Honestly speaking, I think Venus has squandered all her chances of being remembered in these terms. Serena's best chance could come from winning a Calendar Year Grand Slam. Don't think it is going to happen. But, she has a chance. Maybe, then, she could hope her name will be mentioned in series with that of Graf and Court. Anything less probably dooms her to the tennis archive where her name may not become the stuff of tennis broadcasts or long appreciation threads in the Blast from the Past section of this board, but it may become the subject of a documentary, just like Althea Gibson's name is now.

Nice.....very nice. Of course, you not being black or african-american, doesn't have any reason to remember the sisters or even althea gibson...you don't have any link with them whatsoever...and obviously neither do any of the people in the booth...' cause they fall in the same category as you.

I think Serena already has shown she mastered a shot, heck, people are already talking about it: the Serena serve.....so I think she WILL come up in talks regarding technique too.

bandabou
Feb 28th, 2005, 09:07 PM
hmmm, and how do you know she can't win Wimbledon?

I remember people saying she couldn't win in american hardcourts and she comes and wins San Diego, Toronto and the US Open, and Indian Wells the next year.

And how do you know how long her peak lasted? she was at her peak when she got ill, how do you know what kind of form she will have when she comes back.
How long did Serena's peak last? from RG 2002 to Wimbledon 2003, 13 months, two more, it took her 2 more months to get injured.

Some times you twist the facts in a way that really amazes me. The strangest thing is that you don't need this bullshit to defend Serena, her results speak by themselves, but if you are trying to disminish the accomplishment of someone that OBVIOUSLY hasn't achieved the same, yet, then you are not too sure.

I don't really see the point of making predictions, who can predict? if Justine didn't get ill what would have happened? maybe she would have won the remaining 3 GSs (certainly possible) and at this point would have 6 titles, and who knows about Australian Open. Of course she could have won none.

She might win 10 more or none, so can Serena, either can break a leg and their careers would be over.

FYI, Justine has had only 3 full years in the tour. She started in 1999 but only play a few tournaments (winning the first one, something that Serena did not do).

In 2000 she got injured and missed most of the season.

in 2004 we know what happened (she still won a GS, IW and the Olympics, along with Dubai and Sydney).

So I don't know what the fuck you are talking about.

Don't talk to me about that....it's Cali with whom you should be angry.

K.U.C.W-R.V
Feb 28th, 2005, 10:21 PM
Not if greatness is measured in slams...

...so no.

But never forget...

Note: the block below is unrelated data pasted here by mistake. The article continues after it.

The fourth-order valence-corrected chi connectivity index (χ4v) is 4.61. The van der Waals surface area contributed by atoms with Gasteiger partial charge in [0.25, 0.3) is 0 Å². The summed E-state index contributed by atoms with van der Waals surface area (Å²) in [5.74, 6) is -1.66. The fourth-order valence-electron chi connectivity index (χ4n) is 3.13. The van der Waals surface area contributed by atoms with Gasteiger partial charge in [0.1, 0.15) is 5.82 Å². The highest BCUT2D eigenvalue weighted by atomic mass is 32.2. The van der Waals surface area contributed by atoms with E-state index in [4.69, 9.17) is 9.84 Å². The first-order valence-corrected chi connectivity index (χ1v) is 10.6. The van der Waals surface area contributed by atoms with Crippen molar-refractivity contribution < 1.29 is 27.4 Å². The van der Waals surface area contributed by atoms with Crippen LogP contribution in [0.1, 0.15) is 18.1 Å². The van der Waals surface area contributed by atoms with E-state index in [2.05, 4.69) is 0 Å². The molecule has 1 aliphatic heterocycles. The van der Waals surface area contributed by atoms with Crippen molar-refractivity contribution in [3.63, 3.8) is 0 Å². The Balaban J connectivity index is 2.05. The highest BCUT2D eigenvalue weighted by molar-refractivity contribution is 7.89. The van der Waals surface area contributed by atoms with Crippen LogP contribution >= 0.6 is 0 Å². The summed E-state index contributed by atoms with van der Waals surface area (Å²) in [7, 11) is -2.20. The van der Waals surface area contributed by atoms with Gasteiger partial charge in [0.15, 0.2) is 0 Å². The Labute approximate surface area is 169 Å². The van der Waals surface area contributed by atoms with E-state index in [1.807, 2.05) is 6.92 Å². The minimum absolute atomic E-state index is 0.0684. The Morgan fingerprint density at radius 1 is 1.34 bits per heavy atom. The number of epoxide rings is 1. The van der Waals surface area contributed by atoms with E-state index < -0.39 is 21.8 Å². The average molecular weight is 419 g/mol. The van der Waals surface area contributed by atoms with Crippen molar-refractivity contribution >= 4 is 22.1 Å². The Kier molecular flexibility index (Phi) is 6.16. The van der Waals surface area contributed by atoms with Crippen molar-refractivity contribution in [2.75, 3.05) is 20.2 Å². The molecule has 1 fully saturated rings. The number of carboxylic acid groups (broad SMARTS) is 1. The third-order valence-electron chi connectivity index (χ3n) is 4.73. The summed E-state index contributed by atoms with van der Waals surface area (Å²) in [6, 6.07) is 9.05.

...Henin-Hardenne: its all about the TALENT not the slams. ;)

Brooks.
Feb 28th, 2005, 10:30 PM
Not if greatness is measured in slams...

...so no.

But never forget...

...Henin-Hardenne: its all about the TALENT not the slams. ;)

i'm not trying to be mean or anything but why do you have a picture of the 03' roland garros semi on your name thing........i mean to me it is just like trying to slap all the serena fans in the face (when you know how difficult that match was for us).......why not put a picture from the final :confused:

Calimero377
Feb 28th, 2005, 10:33 PM
tennis is bigger than a shot or a certain stat...........sports aren't about that......they are about entertainment and achieveing dreams.....they are meant to inspire people......the only reason we have sports is b/c the general public watches them....the most famous athletes have inspired people to do great things.

u are looking at it from the stand point of a tennis commentator or some diehard tennis fan who knows everything.........the general public will remember venus and serena because they inspired (not only black people) people to reach for their dreams.......venus and serena fit into the same category as greats such as micheal jordan,babe ruth,etc........these atheletes transcend their sports and will always be remembered.......no one will care about the graf forehand 50 years from now


Babe what?

K.U.C.W-R.V
Feb 28th, 2005, 10:40 PM
i'm not trying to be mean or anything but why do you have a picture of the 03' roland garros semi on your name thing........i mean to me it is just like trying to slap all the serena fans in the face (when you know how difficult that match was for us).......why not put a picture from the final :confused:

PLEASE CALM DOWN, Its a gentle wind-up... I'm not trying to unduly upset or enrage people.

There is nothing wrong with a bit of banter & rivalry... this is WTA tennis, not war. :)

Brooks.
Feb 28th, 2005, 10:45 PM
Babe what?

leave me alone :lol: u are exhausting :)

Calimero377
Feb 28th, 2005, 10:49 PM
leave me alone :lol: u are exhausting :)


"Babe" Ruth - I don't even know in which sport she excelled ...

:lol:

Orion
Feb 28th, 2005, 10:52 PM
Babe Ruth. Male. Baseball player. 2nd most homeruns hit in his career, and he was a pitcher on top of that, which means he wasn't expected to be a good hitter. Thus, the all-time greatest baseball player ever.

Orion
Feb 28th, 2005, 11:03 PM